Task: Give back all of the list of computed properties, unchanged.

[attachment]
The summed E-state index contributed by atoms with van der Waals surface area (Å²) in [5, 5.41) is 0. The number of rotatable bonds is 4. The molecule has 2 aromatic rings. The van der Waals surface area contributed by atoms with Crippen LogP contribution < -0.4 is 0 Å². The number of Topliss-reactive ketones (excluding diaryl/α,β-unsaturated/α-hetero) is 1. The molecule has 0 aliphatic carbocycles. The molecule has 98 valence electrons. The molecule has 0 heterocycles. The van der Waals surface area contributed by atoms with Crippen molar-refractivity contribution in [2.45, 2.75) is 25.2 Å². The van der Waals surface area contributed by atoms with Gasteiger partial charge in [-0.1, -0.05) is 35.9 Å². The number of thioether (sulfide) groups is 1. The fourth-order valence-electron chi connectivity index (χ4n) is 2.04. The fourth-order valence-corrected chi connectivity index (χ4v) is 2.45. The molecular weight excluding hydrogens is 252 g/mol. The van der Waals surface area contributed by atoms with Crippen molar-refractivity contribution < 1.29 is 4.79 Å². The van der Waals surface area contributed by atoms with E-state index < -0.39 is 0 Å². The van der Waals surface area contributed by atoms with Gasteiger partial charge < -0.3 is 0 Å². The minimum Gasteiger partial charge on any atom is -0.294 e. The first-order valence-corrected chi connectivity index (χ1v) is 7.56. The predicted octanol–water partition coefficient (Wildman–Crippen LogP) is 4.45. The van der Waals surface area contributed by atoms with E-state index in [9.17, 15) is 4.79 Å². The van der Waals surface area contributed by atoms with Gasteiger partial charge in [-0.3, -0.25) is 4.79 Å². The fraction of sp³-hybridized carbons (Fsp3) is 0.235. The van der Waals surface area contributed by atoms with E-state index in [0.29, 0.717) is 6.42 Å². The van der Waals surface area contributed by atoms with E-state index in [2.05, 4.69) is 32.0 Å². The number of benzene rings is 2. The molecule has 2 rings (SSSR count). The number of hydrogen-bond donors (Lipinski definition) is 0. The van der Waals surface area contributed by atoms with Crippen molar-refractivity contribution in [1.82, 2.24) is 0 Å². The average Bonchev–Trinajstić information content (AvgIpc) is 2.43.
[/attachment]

The summed E-state index contributed by atoms with van der Waals surface area (Å²) in [5, 5.41) is 0. The number of rotatable bonds is 4. The molecule has 2 aromatic rings. The van der Waals surface area contributed by atoms with Crippen LogP contribution < -0.4 is 0 Å². The number of Topliss-reactive ketones (excluding diaryl/α,β-unsaturated/α-hetero) is 1. The molecule has 0 aliphatic carbocycles. The molecule has 98 valence electrons. The molecule has 0 heterocycles. The van der Waals surface area contributed by atoms with Crippen molar-refractivity contribution in [2.45, 2.75) is 25.2 Å². The van der Waals surface area contributed by atoms with Gasteiger partial charge in [-0.1, -0.05) is 35.9 Å². The number of thioether (sulfide) groups is 1. The fourth-order valence-electron chi connectivity index (χ4n) is 2.04. The fourth-order valence-corrected chi connectivity index (χ4v) is 2.45. The molecular weight excluding hydrogens is 252 g/mol. The van der Waals surface area contributed by atoms with Crippen molar-refractivity contribution < 1.29 is 4.79 Å². The van der Waals surface area contributed by atoms with E-state index < -0.39 is 0 Å². The van der Waals surface area contributed by atoms with Gasteiger partial charge < -0.3 is 0 Å². The minimum Gasteiger partial charge on any atom is -0.294 e. The first-order valence-corrected chi connectivity index (χ1v) is 7.56. The predicted octanol–water partition coefficient (Wildman–Crippen LogP) is 4.45. The van der Waals surface area contributed by atoms with E-state index in [9.17, 15) is 4.79 Å². The van der Waals surface area contributed by atoms with Gasteiger partial charge in [-0.3, -0.25) is 4.79 Å². The fraction of sp³-hybridized carbons (Fsp3) is 0.235. The van der Waals surface area contributed by atoms with E-state index in [0.29, 0.717) is 6.42 Å². The van der Waals surface area contributed by atoms with E-state index in [2.05, 4.69) is 32.0 Å². The number of benzene rings is 2. The molecule has 2 rings (SSSR count). The number of hydrogen-bond donors (Lipinski definition) is 0. The van der Waals surface area contributed by atoms with Crippen molar-refractivity contribution in [1.82, 2.24) is 0 Å². The average Bonchev–Trinajstić information content (AvgIpc) is 2.43.